by a wood through which Generals McDowell and Porter were unable to pass on horseback, and in which messengers sent by Porter to communicate with McDowell and others were captured by the enemy.
        The second order did not reach General Porter till 6:30 P. M., and before the dispositions immediately ordered to execute it could be completed, darkness interposed. It read:

"AUGUST 29th. 1862 --- 4:30 P. M.

"MAJOR-GENERAL PORTER:

"Your line of march brings you in on the army's right flank. I desire you to push forward into action at once on the enemy's flank and, if possible, on his rear, keeping your right in communication with General Reynolds. The enemy is massed in the woods in front of us, but can be shelled out as soon as you engage their flank. Keep heavy reserves and use your batteries. keeping well closed to your right all the time. In case you are obliged to fall back, do so to your right and mar, so as to keep you in close communication with the right wing."

        Both orders are based upon the supposition that the enemy was Jackson; that Longstreet was not there, and would not arrive till the night of the 30th or the 31st, and that Jackson was to be attacked in front and flank or rear and crushed before Longstreet joined him.
        When McDowell came upon the rear of Porter's troops near Bethlehem Church he had just received Buford's dispatch of 9:30 A. M. forwarded by Ricketts at 11:30 A. M. * This told of Longstreet's passage through Gainesville before 9:30; it reached McDowell after 11:30. When McDowell joined Porter he found him at the head of his troops, advancing; therefore, when Porter arrived on the crest of the hills which descend to Dawkin's Branch, his advance encountered Longstreet's, already in occupation of the opposite slope.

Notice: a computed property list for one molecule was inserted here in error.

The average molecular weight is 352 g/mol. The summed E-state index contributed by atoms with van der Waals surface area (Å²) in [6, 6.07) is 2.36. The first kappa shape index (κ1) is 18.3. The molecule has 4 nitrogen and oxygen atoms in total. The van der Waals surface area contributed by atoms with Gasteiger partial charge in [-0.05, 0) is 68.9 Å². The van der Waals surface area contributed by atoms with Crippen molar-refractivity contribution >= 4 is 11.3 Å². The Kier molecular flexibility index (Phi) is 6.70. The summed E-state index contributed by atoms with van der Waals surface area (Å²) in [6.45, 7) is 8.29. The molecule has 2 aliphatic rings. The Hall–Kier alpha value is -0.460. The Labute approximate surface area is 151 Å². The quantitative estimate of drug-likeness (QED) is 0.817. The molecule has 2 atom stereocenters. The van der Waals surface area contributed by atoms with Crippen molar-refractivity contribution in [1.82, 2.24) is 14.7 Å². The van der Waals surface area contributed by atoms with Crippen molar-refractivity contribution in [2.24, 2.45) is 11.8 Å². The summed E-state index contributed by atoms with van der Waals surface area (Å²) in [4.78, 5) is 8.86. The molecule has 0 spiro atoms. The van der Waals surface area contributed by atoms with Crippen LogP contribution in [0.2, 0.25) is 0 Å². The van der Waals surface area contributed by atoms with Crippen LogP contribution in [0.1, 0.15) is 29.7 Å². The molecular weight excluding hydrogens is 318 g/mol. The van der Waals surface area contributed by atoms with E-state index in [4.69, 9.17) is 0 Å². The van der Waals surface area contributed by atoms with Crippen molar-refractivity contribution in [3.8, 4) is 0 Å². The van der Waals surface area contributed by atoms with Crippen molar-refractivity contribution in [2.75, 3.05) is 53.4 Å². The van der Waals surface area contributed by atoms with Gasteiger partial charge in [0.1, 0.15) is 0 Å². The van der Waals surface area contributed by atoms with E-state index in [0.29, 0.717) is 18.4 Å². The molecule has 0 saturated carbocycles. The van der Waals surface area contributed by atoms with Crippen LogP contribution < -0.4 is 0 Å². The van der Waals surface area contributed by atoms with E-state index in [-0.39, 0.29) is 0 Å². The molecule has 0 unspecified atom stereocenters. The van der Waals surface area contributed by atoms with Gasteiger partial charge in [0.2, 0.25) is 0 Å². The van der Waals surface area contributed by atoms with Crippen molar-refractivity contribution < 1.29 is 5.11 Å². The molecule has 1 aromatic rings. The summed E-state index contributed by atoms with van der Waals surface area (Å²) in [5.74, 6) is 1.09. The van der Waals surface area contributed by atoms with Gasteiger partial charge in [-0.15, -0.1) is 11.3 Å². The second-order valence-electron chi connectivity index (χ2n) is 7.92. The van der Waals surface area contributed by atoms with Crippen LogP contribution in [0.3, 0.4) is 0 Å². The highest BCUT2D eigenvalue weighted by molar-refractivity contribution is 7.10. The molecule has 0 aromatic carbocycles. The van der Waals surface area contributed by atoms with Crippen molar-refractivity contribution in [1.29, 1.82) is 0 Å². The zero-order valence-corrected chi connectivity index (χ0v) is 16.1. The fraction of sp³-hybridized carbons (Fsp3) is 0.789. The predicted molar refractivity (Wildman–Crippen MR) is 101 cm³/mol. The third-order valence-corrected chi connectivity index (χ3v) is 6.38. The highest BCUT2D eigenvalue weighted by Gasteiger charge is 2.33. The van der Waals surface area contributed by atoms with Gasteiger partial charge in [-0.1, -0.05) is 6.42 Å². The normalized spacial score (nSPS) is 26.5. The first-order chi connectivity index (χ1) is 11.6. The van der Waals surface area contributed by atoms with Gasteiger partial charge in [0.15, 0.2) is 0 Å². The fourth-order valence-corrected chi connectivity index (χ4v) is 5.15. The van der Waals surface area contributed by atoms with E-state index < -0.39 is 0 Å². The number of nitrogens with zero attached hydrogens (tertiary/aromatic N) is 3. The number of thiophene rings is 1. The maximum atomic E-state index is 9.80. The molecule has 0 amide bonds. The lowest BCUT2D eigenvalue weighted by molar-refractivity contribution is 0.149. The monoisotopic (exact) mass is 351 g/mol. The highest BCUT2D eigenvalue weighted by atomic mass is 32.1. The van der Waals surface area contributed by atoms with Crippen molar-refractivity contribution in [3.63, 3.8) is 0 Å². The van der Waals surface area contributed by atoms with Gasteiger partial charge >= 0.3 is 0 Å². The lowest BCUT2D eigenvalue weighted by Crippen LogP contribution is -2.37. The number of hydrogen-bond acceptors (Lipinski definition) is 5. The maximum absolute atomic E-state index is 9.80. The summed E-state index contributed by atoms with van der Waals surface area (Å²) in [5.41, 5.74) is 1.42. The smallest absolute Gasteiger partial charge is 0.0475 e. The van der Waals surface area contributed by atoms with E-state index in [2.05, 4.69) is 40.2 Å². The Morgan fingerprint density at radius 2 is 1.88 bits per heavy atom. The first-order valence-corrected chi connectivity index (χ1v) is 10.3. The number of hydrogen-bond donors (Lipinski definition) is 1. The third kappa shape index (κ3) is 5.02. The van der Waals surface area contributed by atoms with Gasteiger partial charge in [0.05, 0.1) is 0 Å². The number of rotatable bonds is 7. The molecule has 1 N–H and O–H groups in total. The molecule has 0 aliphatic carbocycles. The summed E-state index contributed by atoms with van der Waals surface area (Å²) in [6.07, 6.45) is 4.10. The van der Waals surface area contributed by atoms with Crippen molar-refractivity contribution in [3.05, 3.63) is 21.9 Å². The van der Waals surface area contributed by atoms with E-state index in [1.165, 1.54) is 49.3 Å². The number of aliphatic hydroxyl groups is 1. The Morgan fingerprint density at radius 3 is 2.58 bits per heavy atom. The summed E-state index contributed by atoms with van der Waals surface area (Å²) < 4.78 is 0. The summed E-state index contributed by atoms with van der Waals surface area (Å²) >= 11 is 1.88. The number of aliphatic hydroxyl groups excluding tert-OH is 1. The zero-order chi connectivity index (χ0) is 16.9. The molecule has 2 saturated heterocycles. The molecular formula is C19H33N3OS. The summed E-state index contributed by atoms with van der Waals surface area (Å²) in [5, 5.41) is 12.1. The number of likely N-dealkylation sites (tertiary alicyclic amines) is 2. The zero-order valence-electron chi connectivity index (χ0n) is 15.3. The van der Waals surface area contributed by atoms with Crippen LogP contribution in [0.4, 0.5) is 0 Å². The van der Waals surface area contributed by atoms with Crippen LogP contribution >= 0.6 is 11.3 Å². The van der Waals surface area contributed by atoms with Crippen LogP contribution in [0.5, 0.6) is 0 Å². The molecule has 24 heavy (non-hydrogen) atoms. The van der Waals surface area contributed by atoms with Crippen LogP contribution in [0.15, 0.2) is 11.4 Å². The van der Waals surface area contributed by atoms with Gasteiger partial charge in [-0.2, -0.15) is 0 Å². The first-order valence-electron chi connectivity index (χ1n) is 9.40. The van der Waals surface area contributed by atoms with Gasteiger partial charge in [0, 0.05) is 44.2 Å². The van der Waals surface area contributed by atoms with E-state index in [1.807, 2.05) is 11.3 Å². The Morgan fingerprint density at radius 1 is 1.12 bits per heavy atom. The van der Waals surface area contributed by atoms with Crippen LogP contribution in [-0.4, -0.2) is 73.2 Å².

The board of officers say in their report:

"General Porter's conduct was adjudged [by the court-martial] upon the assumption that not more than one division under Longstreet had arrived on the field, and that Porter had no considerable force in his front.

"The fact is that Longstreet, with four divisions of 25,000 ** men, was there on the field before Porter arrived with his two divisions of 9000 men: that the Confederate general-in-chief was there in person at least two or three hours before the commander of the Army of Virginia himself arrived on the field, and that Porter with his two divisions saved the Army of Virginia that day from the disaster naturally due to the enemy's earlier preparations for battle.

"If the 4:30 order had been promptly delivered a very grave responsibility would have devolved upon General Porter. The order was based upon conditions which were essentially erroneous and upon expectations which could not possibly be realized. . . .

"What General Porter actually did do . . . now seems to have been only the simple necessary action which an intelligent soldier had no choice but to take. It is not possible that any court-martial could have condemned such conduct if it had been correctly understood. On the contrary, that conduct was obedient, subordinate, faithful, and judicious. It saved the Union army from disaster on the 29th of August."

        The board accordingly recommended to President Hayes to set aside the findings and sentence of the court-martial and to restore Porter to his rank in the service from the date of his dismissal.
        In the absence of legislation, President Hayes considered himself as without power to act, and on the 5th of June, 1879, he submitted the proceedings and conclusions of the board for the action of Congress.
        On the 4th of May, 1882, President Arthur by letters patent, remitted so much of the sentence of the court as had not been fully executed, and thus relieved General Porter from the continuing disqualification to hold office.
        In 1886, President Cleveland approved an act "for the relief of Fitz John Porter" which had been passed in the House of Representatives on the 18th of February by a vote of 11 to 113, and in the Senate on the 25th of June by a vote of 30 to 17. In accordance with the provisions of this act, on the 5th of August Porter was once more commissioned as colonel of infantry in the army of the United States, to rank from May 14th, 1861, but without back pay; and on August 7th he was placed on the retired list.

* Rickets's dispatch was not produced in evidence. It strongly confirms Surgeon R. O. Abbott's statement that it was "between, 12 and 1 o'clock. toward 1." when he delivered one copy of the "joint order" to Porter. after delivering the other to General McDowell.--- R. B. I.

** According to Col. Marshall of Gen. Lee's staff, 30,000.

Source: Battles and Leaders of the Civil War.